What a public relations nightmare! A big corporation attacks the revenue stream of a distinguished not-for-profit community group…that represents decency, the American way and little girls? Oh, good one. It looked almost like Wal-Mart had decided on a potlatch destruction of goodwill and social capital. "Goodwill? Goodwill? We don't need no stinking goodwill." (As Bob Sutton points out, Wal-Mart is an organization that proves to be increasingly goodwill intensive. Someday its going to need goodwill the way aluminum smelting needs power.)
Now, surely several people inside the corporation took a look at this and thought, "Ok, this is a really bad idea." Nobody needs a Chief Culture Officer to spot an idea as bad as this. No, the reason Wal-Mart needs a CCO is because it needed someone inside the corporation with enough power to intercede.
Bad decisions in the corporate world take on a certain momentum. People start to say, "well, if lots of others think it's a good idea, who am I to object?" It's almost as if a consensus begins to form around the bad idea, and allowing it to pass more swiftly through the intestinal track on its way into the world. (Sorry about the metaphor.)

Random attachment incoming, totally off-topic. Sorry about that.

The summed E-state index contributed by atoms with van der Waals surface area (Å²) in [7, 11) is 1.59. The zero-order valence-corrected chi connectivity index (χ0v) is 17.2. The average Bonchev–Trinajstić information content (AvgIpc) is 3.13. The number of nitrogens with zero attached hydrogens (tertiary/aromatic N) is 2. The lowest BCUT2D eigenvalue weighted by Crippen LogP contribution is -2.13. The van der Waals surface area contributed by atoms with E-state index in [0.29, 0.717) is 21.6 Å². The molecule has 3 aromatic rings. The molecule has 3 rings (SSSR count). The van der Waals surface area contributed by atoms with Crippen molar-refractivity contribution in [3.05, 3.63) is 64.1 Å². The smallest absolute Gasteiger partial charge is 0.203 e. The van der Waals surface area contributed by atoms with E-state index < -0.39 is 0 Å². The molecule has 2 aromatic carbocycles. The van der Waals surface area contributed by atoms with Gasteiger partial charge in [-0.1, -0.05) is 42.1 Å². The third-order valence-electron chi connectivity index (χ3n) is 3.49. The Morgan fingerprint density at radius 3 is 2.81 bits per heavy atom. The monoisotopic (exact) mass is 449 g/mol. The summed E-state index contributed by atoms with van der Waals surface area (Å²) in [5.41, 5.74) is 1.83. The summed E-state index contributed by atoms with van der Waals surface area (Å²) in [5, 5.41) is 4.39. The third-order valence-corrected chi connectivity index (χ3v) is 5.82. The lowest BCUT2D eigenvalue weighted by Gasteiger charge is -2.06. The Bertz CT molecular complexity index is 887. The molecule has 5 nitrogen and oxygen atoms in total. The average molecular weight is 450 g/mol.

Wal-Mart needs someone in the C-suite that culturally sophisticated employees could reach out to. It needs someone in the C-Suite who can hear the whistle blowers blowing.
Harquail. C.V. 2009. Wal-Mart Knocks Off the Girls Scouts. Authentic Organizations. August 3. here.
McCracken, Grant. 2009. Chief Culture Officer. New York: Basic Books. Available for pre-order from Basic Books here.
Sutton, Bob. 2009. Wal-Mart and Girl Scout Cookies: Thin-Minty Gate. Work Matters. August 13. here.